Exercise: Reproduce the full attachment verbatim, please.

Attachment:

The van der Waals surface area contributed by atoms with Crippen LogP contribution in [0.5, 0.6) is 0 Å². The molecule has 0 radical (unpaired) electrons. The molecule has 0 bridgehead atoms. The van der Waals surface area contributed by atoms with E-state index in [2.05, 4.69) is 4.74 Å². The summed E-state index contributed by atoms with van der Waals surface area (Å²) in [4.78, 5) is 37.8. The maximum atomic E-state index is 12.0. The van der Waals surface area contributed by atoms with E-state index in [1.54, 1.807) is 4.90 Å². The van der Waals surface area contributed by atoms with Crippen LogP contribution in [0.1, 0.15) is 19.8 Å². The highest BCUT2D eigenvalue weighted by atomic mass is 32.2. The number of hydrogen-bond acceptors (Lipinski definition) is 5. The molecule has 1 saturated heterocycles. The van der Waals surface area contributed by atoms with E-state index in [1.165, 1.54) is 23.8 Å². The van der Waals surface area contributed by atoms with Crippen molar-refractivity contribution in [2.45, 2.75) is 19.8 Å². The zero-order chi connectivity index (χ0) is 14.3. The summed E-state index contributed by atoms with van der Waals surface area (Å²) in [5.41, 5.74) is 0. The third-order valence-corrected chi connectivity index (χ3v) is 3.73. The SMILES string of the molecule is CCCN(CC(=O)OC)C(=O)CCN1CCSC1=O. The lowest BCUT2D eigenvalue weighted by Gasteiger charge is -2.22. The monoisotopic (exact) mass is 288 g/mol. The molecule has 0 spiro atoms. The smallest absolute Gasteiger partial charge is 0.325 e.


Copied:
The van der Waals surface area contributed by atoms with Crippen LogP contribution in [0.5, 0.6) is 0 Å². The molecule has 0 radical (unpaired) electrons. The molecule has 0 bridgehead atoms. The van der Waals surface area contributed by atoms with E-state index in [2.05, 4.69) is 4.74 Å². The summed E-state index contributed by atoms with van der Waals surface area (Å²) in [4.78, 5) is 37.8. The maximum atomic E-state index is 12.0. The van der Waals surface area contributed by atoms with E-state index in [1.54, 1.807) is 4.90 Å². The van der Waals surface area contributed by atoms with Crippen LogP contribution in [0.1, 0.15) is 19.8 Å². The highest BCUT2D eigenvalue weighted by atomic mass is 32.2. The number of hydrogen-bond acceptors (Lipinski definition) is 5. The molecule has 1 saturated heterocycles. The van der Waals surface area contributed by atoms with E-state index in [1.165, 1.54) is 23.8 Å². The van der Waals surface area contributed by atoms with Crippen molar-refractivity contribution in [2.45, 2.75) is 19.8 Å². The zero-order chi connectivity index (χ0) is 14.3. The summed E-state index contributed by atoms with van der Waals surface area (Å²) in [5.41, 5.74) is 0. The third-order valence-corrected chi connectivity index (χ3v) is 3.73. The SMILES string of the molecule is CCCN(CC(=O)OC)C(=O)CCN1CCSC1=O. The lowest BCUT2D eigenvalue weighted by Gasteiger charge is -2.22. The monoisotopic (exact) mass is 288 g/mol. The molecule has 0 spiro atoms. The smallest absolute Gasteiger partial charge is 0.325 e.